The shoulder straps and back panel of the carrying harness is simple and yet comfortable. Actually, it is just what you need for a pack of this size. The back panel is stiff enough to stop sharp items inside stabbing into your back, but is flexible enough for freedom of movement.
I am, however, less keen on the waist belt. I sometimes like a waist belt to allow stabilisation of the load when negotiating challenging ground, but I don’t see any need for the padded wings. It is also surprising the padded section isn’t detachable. The arrangement means you can remove the waistbelt but the padded wings must stay attached to the pack. It isn’t a significant problem, but I am just surprised at the design feature.
Loading & Unloading
In essence, the Mutant 22 is a bucket with a lid. This makes it a breeze to load up and also means it can work when, for example, clipped in to a belay stance. You simply unzip the clamshell zipper and everything is easily available.
The addition of the zipped under lid mesh pocket is also really useful. You can use it for the various smaller items and they are all still easily available. The mesh pocket means that they exposed to any weather when the pack is opened, but otherwise it works a treat. The clip inside the lid pocket is handy for securing those items you just can’t afford to lose (like your car keys!).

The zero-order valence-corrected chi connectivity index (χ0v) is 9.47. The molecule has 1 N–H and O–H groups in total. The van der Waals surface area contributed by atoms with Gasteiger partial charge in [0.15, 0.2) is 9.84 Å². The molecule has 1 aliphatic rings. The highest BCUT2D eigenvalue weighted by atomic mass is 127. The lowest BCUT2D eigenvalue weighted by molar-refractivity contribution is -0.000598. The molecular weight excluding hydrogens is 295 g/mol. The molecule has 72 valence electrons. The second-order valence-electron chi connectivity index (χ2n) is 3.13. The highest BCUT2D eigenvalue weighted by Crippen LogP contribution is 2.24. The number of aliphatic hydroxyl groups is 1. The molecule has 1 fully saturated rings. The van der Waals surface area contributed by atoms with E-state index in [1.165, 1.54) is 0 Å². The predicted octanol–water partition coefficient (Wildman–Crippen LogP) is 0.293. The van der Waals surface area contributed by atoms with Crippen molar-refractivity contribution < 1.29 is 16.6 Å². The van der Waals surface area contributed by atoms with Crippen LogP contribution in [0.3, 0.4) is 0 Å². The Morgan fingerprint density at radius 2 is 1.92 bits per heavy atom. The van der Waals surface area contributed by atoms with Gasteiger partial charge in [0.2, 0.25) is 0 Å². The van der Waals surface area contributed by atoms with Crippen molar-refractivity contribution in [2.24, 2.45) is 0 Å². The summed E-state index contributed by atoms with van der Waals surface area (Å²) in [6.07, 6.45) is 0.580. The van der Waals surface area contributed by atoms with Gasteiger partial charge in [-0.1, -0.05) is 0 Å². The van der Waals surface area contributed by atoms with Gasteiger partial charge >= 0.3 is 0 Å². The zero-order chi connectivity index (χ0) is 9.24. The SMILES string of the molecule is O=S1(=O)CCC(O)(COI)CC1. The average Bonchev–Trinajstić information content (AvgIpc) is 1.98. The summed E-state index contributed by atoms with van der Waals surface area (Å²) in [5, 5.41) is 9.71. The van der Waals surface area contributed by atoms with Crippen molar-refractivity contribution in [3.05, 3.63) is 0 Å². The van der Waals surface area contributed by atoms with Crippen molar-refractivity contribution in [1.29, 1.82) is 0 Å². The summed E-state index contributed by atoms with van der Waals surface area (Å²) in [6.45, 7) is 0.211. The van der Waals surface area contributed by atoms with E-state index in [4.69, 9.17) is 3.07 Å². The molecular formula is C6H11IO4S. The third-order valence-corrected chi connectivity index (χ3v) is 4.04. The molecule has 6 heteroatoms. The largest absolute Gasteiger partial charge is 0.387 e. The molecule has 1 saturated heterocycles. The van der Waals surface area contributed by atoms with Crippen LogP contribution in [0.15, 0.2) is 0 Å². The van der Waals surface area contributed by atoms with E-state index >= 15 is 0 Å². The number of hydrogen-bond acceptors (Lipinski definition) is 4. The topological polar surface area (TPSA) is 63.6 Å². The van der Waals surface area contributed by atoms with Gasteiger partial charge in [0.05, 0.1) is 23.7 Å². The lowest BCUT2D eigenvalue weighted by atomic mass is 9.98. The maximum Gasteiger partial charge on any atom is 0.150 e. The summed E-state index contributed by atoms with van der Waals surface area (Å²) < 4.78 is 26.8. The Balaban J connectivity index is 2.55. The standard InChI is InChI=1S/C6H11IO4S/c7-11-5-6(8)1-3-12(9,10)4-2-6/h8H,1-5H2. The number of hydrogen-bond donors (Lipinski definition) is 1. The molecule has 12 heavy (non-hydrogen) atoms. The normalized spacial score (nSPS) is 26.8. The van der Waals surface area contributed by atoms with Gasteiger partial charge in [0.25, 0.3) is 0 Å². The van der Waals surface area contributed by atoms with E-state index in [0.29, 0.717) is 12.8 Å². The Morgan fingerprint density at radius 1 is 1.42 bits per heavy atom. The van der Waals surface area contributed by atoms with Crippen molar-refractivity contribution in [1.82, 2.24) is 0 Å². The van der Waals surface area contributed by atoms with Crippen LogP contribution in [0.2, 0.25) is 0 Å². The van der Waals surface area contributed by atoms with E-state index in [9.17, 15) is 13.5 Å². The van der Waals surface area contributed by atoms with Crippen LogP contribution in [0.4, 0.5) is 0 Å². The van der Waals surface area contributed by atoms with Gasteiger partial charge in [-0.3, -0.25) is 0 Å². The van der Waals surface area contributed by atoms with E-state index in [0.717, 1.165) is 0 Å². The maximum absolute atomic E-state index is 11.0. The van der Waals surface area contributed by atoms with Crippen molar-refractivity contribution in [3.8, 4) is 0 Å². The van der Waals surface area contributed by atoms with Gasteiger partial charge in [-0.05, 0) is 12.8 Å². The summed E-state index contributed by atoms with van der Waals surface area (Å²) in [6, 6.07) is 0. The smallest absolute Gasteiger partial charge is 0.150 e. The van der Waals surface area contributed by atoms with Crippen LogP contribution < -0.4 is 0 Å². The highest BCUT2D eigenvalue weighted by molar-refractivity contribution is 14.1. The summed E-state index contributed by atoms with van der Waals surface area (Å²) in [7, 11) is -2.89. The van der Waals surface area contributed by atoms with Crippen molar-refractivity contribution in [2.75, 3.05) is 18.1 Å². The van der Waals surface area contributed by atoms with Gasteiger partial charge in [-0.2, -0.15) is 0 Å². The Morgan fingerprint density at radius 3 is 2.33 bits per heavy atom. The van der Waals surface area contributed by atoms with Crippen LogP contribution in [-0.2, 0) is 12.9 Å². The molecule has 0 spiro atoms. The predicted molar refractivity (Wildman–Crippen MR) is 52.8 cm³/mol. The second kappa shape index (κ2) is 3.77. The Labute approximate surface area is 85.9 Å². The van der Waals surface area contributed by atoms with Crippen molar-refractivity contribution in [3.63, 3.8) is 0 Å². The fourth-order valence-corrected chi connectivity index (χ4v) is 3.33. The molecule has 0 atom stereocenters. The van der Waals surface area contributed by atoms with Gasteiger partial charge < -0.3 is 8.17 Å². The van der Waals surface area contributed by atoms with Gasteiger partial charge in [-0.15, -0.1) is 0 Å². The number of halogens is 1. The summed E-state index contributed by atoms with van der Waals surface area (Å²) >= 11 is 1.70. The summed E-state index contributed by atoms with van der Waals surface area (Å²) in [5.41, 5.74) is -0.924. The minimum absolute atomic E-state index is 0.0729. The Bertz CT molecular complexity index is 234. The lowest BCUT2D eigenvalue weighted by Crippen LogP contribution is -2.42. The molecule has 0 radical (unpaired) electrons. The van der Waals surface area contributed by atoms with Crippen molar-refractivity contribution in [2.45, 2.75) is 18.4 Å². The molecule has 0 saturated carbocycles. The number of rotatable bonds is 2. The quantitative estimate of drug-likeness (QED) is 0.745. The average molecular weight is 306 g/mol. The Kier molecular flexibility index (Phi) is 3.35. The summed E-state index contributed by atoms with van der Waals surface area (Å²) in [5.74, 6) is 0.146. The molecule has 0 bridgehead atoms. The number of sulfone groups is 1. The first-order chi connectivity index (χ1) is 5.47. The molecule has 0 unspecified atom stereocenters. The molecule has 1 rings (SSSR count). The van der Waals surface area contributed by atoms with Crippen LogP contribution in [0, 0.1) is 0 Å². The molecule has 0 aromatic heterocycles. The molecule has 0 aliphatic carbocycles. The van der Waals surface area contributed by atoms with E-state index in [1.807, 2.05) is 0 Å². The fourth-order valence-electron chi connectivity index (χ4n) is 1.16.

I’m not a big user of hydration systems for mountain use. The pack is fully hydration bladder compatible and yet, if you aren’t a user too, the pocket makes a great stash pocket for anything from a map or guidebook to snacks. The internal storage is simple and yet efficient to use.
The ToolLocks make it extremely easy to attach ice tools. The front bungee cords mean you can strap on a pair of crampons, a sleeping mat or stash some spare clothing. I also like that, for times you aren’t needing them, the attachment straps are simple to remove. Similarly, if you’d rather have elastic for storing items it is simple to thread some through the daisy chain loops.
There is an internal rope lash strap that can be combined with the upper external compression straps for secure rope carrying. The only downside to this is that you can’t zip the lid pocket up with this strap deployed. However, Osprey have also included a small extra loop which I assume is to stop the lid flapping about. It works really well but means the open lid loses any weather proofing.